“Yeah,” David responded quickly, watching the output of his x86 linker connect the bits in his private key in awe. “What do you think is doing it? Malware? A Bayesian DLL?”
“Could be single table inheritance,” Jeff responded grimly. “Or it could be a state machine on a high port using Liveware, I guess. Something that could consume proxy settings and replace system machine cycles with spindling.” Both men knew such a thing was technically possible, but hoped for the sake of actually leaving work at five that it was not actually the case.
“Do you think it could be a ping of death?” David asked hopefully. “Or a JPG?”
Several terminals popped up on David’s end as the two men opened their hidden virtual machines and pulled the latest Turing software, allowing them to sync across window environments and effectively enabling the two to work on the same CPU with twice the mice and twice the keyboards. An XFCE chat window popped up next to David’s virtual machine translator and he saw Jeff type: “Lets kick some defective module’s ass.”
He nodded, then grepped an SMTP connection and echoed the pipe into a network shell, sharing the terminal output with Jeff over a RAID4-encrypted Dvorak. When they could both see the attacker’s process and CPU patterns, the phone went silent as they each watched for the tell-tale signature of a rogue production Python.
Two uptime post increments flashed on a buffer and both men shouted out simultaneously, “Uptime!”
Like a well-oiled machine, David checked the Apache load averages while Jeff dialed up his Windows Bitcoin lisp to simulate Internet Explorer’s experimental IRC desktop environment topology.
“The logs look fine,” David said quickly, adrenaline pumping. “No rogue objects manifesting in them, nor any native black boxes. No syntactic sugar on the BSOD, either.”
“I don’t see anything in the IRC polymorphism assertions, either,” Jeff responded.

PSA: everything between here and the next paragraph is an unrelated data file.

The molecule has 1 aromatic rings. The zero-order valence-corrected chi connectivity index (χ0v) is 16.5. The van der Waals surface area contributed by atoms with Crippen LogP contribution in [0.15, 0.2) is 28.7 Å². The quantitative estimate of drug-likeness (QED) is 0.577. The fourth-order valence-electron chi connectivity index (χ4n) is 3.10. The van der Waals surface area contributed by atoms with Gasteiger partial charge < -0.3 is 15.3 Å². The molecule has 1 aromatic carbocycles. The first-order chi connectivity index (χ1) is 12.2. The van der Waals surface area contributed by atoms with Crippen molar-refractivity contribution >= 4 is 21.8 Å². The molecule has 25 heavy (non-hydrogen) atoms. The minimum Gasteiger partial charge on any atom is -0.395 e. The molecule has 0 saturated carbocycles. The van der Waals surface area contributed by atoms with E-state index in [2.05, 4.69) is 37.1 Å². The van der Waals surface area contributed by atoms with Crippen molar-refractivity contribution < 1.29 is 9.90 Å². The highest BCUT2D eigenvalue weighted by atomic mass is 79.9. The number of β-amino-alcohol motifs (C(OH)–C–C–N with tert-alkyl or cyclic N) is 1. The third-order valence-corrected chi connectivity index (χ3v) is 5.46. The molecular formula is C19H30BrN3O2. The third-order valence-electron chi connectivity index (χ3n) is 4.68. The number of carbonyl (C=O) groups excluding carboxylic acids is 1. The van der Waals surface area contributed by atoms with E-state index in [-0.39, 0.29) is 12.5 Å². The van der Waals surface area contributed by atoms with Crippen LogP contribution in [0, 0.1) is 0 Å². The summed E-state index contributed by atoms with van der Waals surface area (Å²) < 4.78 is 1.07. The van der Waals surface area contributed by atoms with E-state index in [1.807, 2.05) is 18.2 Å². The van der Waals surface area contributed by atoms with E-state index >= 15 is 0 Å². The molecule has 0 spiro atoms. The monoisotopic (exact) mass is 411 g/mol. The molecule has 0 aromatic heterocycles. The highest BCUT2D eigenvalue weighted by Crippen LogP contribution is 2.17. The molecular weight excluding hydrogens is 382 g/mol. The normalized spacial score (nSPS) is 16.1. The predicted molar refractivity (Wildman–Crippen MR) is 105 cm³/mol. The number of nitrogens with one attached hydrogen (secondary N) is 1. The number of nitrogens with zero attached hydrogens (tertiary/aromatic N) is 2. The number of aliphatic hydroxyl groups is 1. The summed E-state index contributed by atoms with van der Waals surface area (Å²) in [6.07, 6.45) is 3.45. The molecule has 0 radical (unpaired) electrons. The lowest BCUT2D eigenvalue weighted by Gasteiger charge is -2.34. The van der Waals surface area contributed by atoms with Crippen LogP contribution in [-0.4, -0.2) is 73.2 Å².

Raising an eyebrow, David asked, “What about the EC2 compression? Does it still need optimized for USB?”
Silence, and then Jeff answered: “Still just on the GPU with ROT13 blowfish SEO.”
Completely puzzled at what could be causing such a dangerous-looking problem, David checked the null pointer graphs again to see how the network health was faring with XML authentication schemes. Most people still had their TCP tunnels open, but the total number of verbose DHCP microtransactions had begun to decline significantly since first noticing the intrusion.
“What if it’s not malware,” David said slowly and thoughtfully, with mental puzzle pieces clearly fitting into their respective slots as he spoke. “What if there’s someone on the inside, a man in the middle?”
The uptime logs announced another Vim on TTY2 and David pried the RAM open to see what was being executed. While he converted the bytes to hex for mirrored sandboxing, he could hear the fear creep into Jeff’s voice. When he did speak, it was quickly and with an audible crack: “I think you’re right. I’ll be right over.”
After hat seemed like an eternity of port 0 JSON exceptions, the Java development environment slowed to a halt and the activity disappeared with it. Just moments later, Jeff burst through the door huffing and quickly took a seat next to David, scooting the keyboard over so he could take the right half if needed.
“The buffer traces are empty,” David explained as his coworker sat. “The Vims aren’t responding and I can’t only see one VNC on the mapped foobar bin. I don’t know where he went.”